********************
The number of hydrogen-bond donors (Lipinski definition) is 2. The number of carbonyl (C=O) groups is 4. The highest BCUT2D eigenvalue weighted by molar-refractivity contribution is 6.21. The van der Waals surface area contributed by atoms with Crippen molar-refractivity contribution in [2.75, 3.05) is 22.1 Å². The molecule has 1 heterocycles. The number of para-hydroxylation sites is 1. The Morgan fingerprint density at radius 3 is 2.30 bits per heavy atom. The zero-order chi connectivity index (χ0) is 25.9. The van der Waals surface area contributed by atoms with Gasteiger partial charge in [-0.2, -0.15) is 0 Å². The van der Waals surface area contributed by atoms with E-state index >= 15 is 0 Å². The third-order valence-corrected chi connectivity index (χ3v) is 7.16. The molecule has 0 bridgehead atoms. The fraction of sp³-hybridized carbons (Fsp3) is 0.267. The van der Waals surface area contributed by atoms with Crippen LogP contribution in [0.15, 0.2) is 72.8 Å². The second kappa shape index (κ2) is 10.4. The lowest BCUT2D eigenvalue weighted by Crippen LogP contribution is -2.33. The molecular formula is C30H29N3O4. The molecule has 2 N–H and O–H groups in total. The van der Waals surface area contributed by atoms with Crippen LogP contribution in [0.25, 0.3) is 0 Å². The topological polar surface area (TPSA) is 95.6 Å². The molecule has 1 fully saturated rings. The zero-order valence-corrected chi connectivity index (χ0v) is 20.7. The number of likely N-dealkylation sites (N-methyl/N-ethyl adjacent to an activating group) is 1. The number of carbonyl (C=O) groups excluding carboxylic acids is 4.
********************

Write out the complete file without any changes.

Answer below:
The number of hydrogen-bond donors (Lipinski definition) is 2. The number of carbonyl (C=O) groups is 4. The highest BCUT2D eigenvalue weighted by molar-refractivity contribution is 6.21. The van der Waals surface area contributed by atoms with Crippen molar-refractivity contribution in [2.75, 3.05) is 22.1 Å². The molecule has 1 heterocycles. The number of para-hydroxylation sites is 1. The Morgan fingerprint density at radius 3 is 2.30 bits per heavy atom. The zero-order chi connectivity index (χ0) is 25.9. The van der Waals surface area contributed by atoms with Gasteiger partial charge in [-0.2, -0.15) is 0 Å². The van der Waals surface area contributed by atoms with E-state index >= 15 is 0 Å². The third-order valence-corrected chi connectivity index (χ3v) is 7.16. The molecule has 0 bridgehead atoms. The fraction of sp³-hybridized carbons (Fsp3) is 0.267. The van der Waals surface area contributed by atoms with Crippen LogP contribution in [0.15, 0.2) is 72.8 Å². The second kappa shape index (κ2) is 10.4. The lowest BCUT2D eigenvalue weighted by Crippen LogP contribution is -2.33. The molecular formula is C30H29N3O4. The molecule has 2 N–H and O–H groups in total. The van der Waals surface area contributed by atoms with Crippen LogP contribution in [0.25, 0.3) is 0 Å². The topological polar surface area (TPSA) is 95.6 Å². The molecule has 1 fully saturated rings. The zero-order valence-corrected chi connectivity index (χ0v) is 20.7. The number of likely N-dealkylation sites (N-methyl/N-ethyl adjacent to an activating group) is 1. The number of carbonyl (C=O) groups excluding carboxylic acids is 4.